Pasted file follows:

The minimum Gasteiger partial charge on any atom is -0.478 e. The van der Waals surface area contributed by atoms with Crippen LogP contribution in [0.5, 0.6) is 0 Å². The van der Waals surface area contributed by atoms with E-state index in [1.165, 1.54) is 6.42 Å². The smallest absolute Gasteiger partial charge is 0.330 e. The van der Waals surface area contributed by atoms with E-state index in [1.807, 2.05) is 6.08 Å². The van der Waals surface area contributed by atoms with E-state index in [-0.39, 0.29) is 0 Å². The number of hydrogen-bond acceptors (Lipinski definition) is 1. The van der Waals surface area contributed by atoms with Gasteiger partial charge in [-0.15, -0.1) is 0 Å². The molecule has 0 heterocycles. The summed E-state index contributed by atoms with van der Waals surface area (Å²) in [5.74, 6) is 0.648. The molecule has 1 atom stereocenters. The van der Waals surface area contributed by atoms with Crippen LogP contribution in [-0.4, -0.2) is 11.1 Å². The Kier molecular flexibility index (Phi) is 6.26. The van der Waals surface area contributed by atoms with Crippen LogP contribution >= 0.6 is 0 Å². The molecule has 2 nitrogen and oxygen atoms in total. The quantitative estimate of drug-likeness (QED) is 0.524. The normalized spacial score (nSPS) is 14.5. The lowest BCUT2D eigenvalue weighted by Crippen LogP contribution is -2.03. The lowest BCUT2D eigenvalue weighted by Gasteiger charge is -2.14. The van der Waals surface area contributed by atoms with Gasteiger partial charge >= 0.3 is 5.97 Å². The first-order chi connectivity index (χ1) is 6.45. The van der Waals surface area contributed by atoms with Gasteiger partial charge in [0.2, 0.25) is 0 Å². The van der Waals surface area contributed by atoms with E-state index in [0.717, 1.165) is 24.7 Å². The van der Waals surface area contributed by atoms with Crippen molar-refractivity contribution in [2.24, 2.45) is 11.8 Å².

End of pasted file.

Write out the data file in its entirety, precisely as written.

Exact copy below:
The minimum Gasteiger partial charge on any atom is -0.478 e. The van der Waals surface area contributed by atoms with Crippen LogP contribution in [0.5, 0.6) is 0 Å². The van der Waals surface area contributed by atoms with E-state index in [1.165, 1.54) is 6.42 Å². The smallest absolute Gasteiger partial charge is 0.330 e. The van der Waals surface area contributed by atoms with E-state index in [1.807, 2.05) is 6.08 Å². The van der Waals surface area contributed by atoms with E-state index in [-0.39, 0.29) is 0 Å². The number of hydrogen-bond acceptors (Lipinski definition) is 1. The van der Waals surface area contributed by atoms with Gasteiger partial charge in [-0.15, -0.1) is 0 Å². The molecule has 0 heterocycles. The summed E-state index contributed by atoms with van der Waals surface area (Å²) in [5.74, 6) is 0.648. The molecule has 1 atom stereocenters. The van der Waals surface area contributed by atoms with Crippen LogP contribution in [-0.4, -0.2) is 11.1 Å². The Kier molecular flexibility index (Phi) is 6.26. The van der Waals surface area contributed by atoms with Crippen LogP contribution >= 0.6 is 0 Å². The molecule has 2 nitrogen and oxygen atoms in total. The quantitative estimate of drug-likeness (QED) is 0.524. The normalized spacial score (nSPS) is 14.5. The lowest BCUT2D eigenvalue weighted by Crippen LogP contribution is -2.03. The lowest BCUT2D eigenvalue weighted by Gasteiger charge is -2.14. The van der Waals surface area contributed by atoms with Gasteiger partial charge >= 0.3 is 5.97 Å². The first-order chi connectivity index (χ1) is 6.45. The van der Waals surface area contributed by atoms with Gasteiger partial charge in [0.2, 0.25) is 0 Å². The van der Waals surface area contributed by atoms with E-state index in [0.717, 1.165) is 24.7 Å². The van der Waals surface area contributed by atoms with Crippen molar-refractivity contribution in [2.24, 2.45) is 11.8 Å².